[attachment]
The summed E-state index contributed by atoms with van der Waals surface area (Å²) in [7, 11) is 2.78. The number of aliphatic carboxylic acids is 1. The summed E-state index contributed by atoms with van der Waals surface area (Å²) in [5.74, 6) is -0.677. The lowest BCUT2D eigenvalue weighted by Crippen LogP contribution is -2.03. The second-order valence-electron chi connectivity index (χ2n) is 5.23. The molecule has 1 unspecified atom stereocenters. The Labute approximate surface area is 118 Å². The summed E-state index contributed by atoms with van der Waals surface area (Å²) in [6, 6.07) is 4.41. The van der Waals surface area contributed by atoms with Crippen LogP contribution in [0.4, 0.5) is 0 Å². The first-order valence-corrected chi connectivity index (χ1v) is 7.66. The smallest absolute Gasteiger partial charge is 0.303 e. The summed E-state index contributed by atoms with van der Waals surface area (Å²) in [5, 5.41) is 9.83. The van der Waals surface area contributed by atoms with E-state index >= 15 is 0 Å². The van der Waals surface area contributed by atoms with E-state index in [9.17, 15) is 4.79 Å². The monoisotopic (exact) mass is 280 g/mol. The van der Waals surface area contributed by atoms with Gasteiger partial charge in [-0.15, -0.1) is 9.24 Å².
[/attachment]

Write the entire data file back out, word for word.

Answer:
The summed E-state index contributed by atoms with van der Waals surface area (Å²) in [7, 11) is 2.78. The number of aliphatic carboxylic acids is 1. The summed E-state index contributed by atoms with van der Waals surface area (Å²) in [5.74, 6) is -0.677. The lowest BCUT2D eigenvalue weighted by Crippen LogP contribution is -2.03. The second-order valence-electron chi connectivity index (χ2n) is 5.23. The molecule has 1 unspecified atom stereocenters. The Labute approximate surface area is 118 Å². The summed E-state index contributed by atoms with van der Waals surface area (Å²) in [6, 6.07) is 4.41. The van der Waals surface area contributed by atoms with Crippen LogP contribution in [0.4, 0.5) is 0 Å². The first-order valence-corrected chi connectivity index (χ1v) is 7.66. The smallest absolute Gasteiger partial charge is 0.303 e. The summed E-state index contributed by atoms with van der Waals surface area (Å²) in [5, 5.41) is 9.83. The van der Waals surface area contributed by atoms with E-state index >= 15 is 0 Å². The van der Waals surface area contributed by atoms with E-state index in [9.17, 15) is 4.79 Å². The monoisotopic (exact) mass is 280 g/mol. The van der Waals surface area contributed by atoms with Gasteiger partial charge in [-0.15, -0.1) is 9.24 Å².